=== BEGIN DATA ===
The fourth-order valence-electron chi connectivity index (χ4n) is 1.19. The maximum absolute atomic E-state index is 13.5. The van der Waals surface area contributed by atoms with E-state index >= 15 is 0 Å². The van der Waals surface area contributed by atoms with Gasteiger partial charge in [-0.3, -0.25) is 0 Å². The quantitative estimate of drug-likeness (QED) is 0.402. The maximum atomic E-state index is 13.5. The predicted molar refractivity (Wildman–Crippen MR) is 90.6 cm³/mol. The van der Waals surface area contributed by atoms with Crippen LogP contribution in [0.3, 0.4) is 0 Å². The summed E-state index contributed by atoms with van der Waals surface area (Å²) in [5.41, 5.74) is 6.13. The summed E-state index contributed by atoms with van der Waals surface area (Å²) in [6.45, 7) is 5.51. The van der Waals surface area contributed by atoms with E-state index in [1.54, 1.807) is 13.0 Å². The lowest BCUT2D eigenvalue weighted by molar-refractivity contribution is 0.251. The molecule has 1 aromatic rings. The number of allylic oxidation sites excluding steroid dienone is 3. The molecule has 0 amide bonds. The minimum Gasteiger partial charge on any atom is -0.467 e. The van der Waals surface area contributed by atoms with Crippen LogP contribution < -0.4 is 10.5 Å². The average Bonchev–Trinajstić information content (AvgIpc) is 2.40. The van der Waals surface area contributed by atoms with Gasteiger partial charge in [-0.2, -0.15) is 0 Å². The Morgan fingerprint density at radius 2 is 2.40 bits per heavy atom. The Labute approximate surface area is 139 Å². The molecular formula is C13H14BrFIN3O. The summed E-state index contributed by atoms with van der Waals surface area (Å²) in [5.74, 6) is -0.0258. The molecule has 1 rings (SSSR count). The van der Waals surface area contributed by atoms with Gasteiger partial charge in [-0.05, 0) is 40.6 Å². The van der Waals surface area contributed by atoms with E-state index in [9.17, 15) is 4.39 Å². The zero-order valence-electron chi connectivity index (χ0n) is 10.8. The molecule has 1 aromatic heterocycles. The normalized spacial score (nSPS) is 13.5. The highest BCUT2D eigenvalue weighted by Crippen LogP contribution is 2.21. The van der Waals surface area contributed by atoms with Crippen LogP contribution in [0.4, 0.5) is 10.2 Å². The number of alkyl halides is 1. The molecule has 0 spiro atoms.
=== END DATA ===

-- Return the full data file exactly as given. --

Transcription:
The fourth-order valence-electron chi connectivity index (χ4n) is 1.19. The maximum absolute atomic E-state index is 13.5. The van der Waals surface area contributed by atoms with E-state index >= 15 is 0 Å². The van der Waals surface area contributed by atoms with Gasteiger partial charge in [-0.3, -0.25) is 0 Å². The quantitative estimate of drug-likeness (QED) is 0.402. The maximum atomic E-state index is 13.5. The predicted molar refractivity (Wildman–Crippen MR) is 90.6 cm³/mol. The van der Waals surface area contributed by atoms with Crippen LogP contribution in [0.3, 0.4) is 0 Å². The summed E-state index contributed by atoms with van der Waals surface area (Å²) in [5.41, 5.74) is 6.13. The summed E-state index contributed by atoms with van der Waals surface area (Å²) in [6.45, 7) is 5.51. The van der Waals surface area contributed by atoms with E-state index in [1.54, 1.807) is 13.0 Å². The lowest BCUT2D eigenvalue weighted by molar-refractivity contribution is 0.251. The molecule has 1 aromatic rings. The number of allylic oxidation sites excluding steroid dienone is 3. The molecule has 0 amide bonds. The minimum Gasteiger partial charge on any atom is -0.467 e. The van der Waals surface area contributed by atoms with Crippen LogP contribution < -0.4 is 10.5 Å². The average Bonchev–Trinajstić information content (AvgIpc) is 2.40. The van der Waals surface area contributed by atoms with Gasteiger partial charge in [-0.2, -0.15) is 0 Å². The Morgan fingerprint density at radius 2 is 2.40 bits per heavy atom. The Labute approximate surface area is 139 Å². The molecular formula is C13H14BrFIN3O. The summed E-state index contributed by atoms with van der Waals surface area (Å²) in [5.74, 6) is -0.0258. The molecule has 1 rings (SSSR count). The van der Waals surface area contributed by atoms with Gasteiger partial charge in [-0.05, 0) is 40.6 Å². The van der Waals surface area contributed by atoms with E-state index in [9.17, 15) is 4.39 Å². The zero-order valence-electron chi connectivity index (χ0n) is 10.8. The molecule has 1 aromatic heterocycles. The normalized spacial score (nSPS) is 13.5. The highest BCUT2D eigenvalue weighted by Crippen LogP contribution is 2.21. The van der Waals surface area contributed by atoms with Crippen LogP contribution in [0.4, 0.5) is 10.2 Å². The number of alkyl halides is 1. The molecule has 0 spiro atoms.